Comprehensive evaluation of risk factors associated with immune checkpoint blockade-induced hepatitis


Session type:

Colin Lee1, Joanna Kucharczak1, Bruno De Paula1, George Mells1, Sarah Welsh1
1Cambridge University Hospitals NHS Foundation Trust



Despite the success of immune checkpoint inhibitors (ICPI) in treating metastatic cancers, immune-related adverse events remain a major clinical problem. However, the characterisation of baseline risk factors associated with these complications remain scarce. This study interrogates a comprehensive set of accessible clinical parameters in relation to ICPI-induced hepatitis.


We retrospectively identified 69 (10.9%) patients who experienced ICPI-induced hepatitis from 633 patients who received ICPI therapy at Cambridge University Hospitals NHS Foundation Trust between 2014 and 2020.  Of 69 patients, we were able to obtain comprehensive records of 61 from prior to ICPI commencement. We examined associations between age, sex, ICPI regime, site of primary tumour and metastases, BMI, previous oncology therapies, past medical conditions, alcohol and smoking history, in addition to known factors associated with impaired liver function, and routine bloods. We compared this data to randomly identified drug and primary-tumour matched controls (1:1) to identify clinically meaningful associations with ICPI-induced hepatitis.


Age under 50, use of ipilimumab-nivolumab combination therapy and melanoma were associated (all p < 0.05) with ICPI-induced hepatitis. However, multi-variate analysis revealed that only combination therapy was independently associated with hepatitis (OR=3.50, 95%CI 1.92–6.25). In the matched cohort, higher (>31.2 IU/L) baseline serum ALT (OR=4.45, 95%CI 1.16-18.97; HR=2.08, 95%CI 1.06-4.09) and a history of high (>14 units/week) alcohol consumption (OR=5.71, 95%CI 1.30-33.49) were independently associated with ICPI-induced hepatitis, and severity of hepatitis by CTCAE grade. A logistic model of these parameters predicted occurrence of hepatitis in our cohort with a sensitivity and specificity of 0.35 and 0.91. Interestingly, Kaplan-Meier analysis suggested that pre-existing lung metastases is inversely correlated with drug-induced hepatitis, while liver metastases may be associated with increased risk, although these observations were not statistically significant (p = 0.12, p = 0.066 respectively). Other parameters, including measures of liver synthetic function, do not predict risk of hepatitis.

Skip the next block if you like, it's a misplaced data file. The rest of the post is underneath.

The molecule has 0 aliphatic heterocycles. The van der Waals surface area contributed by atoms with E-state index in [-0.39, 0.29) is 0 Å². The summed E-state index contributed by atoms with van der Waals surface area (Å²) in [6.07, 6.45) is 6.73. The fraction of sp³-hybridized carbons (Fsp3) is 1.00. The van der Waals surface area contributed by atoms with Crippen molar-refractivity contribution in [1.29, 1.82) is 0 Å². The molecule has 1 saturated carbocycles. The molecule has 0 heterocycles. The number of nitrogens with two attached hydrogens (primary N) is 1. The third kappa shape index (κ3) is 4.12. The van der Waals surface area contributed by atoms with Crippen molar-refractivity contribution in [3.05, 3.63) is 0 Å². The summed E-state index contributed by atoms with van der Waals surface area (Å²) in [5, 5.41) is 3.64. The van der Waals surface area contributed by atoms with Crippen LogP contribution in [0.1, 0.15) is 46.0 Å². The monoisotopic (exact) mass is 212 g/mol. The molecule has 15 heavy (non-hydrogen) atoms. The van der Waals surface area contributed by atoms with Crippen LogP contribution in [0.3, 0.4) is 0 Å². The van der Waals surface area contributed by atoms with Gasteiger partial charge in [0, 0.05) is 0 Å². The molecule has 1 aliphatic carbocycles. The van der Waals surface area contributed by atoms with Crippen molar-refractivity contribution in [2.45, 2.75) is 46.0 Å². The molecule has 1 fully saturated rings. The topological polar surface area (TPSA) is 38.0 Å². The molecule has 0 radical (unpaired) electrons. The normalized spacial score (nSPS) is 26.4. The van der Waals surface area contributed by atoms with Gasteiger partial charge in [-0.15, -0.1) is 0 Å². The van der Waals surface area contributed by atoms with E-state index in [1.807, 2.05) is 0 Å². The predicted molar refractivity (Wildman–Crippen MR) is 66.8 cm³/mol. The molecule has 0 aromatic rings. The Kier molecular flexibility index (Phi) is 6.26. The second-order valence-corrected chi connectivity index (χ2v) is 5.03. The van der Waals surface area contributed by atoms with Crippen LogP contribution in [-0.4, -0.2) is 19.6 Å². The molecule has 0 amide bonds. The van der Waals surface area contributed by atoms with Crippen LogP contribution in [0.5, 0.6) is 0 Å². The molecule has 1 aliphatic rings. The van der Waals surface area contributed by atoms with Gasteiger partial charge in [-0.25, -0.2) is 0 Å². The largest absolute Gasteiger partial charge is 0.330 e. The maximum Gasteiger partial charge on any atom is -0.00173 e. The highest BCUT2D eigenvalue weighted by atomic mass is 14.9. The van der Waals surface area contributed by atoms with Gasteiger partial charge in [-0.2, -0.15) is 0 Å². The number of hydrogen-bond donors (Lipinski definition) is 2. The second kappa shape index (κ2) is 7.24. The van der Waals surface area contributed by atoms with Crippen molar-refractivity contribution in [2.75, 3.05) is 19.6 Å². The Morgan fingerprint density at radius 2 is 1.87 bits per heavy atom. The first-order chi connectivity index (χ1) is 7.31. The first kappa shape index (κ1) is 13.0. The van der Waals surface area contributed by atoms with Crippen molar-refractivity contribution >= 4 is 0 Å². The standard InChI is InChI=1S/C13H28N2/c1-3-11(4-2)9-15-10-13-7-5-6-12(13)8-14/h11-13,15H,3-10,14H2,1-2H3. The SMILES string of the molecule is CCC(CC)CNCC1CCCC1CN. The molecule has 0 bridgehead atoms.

Given these findings, we recommend careful risk-benefit discussions when prescribing combination immunotherapy to patients with elevated baseline ALT and previous high alcohol consumption, with increased vigilance for ICPI-induced hepatitis.

Impact statement

Clinical evidence suggesting pre-existing liver injury may predict risk of drug-induced hepatitis in patients on immune-checkpoint inhibitors, with high specificity.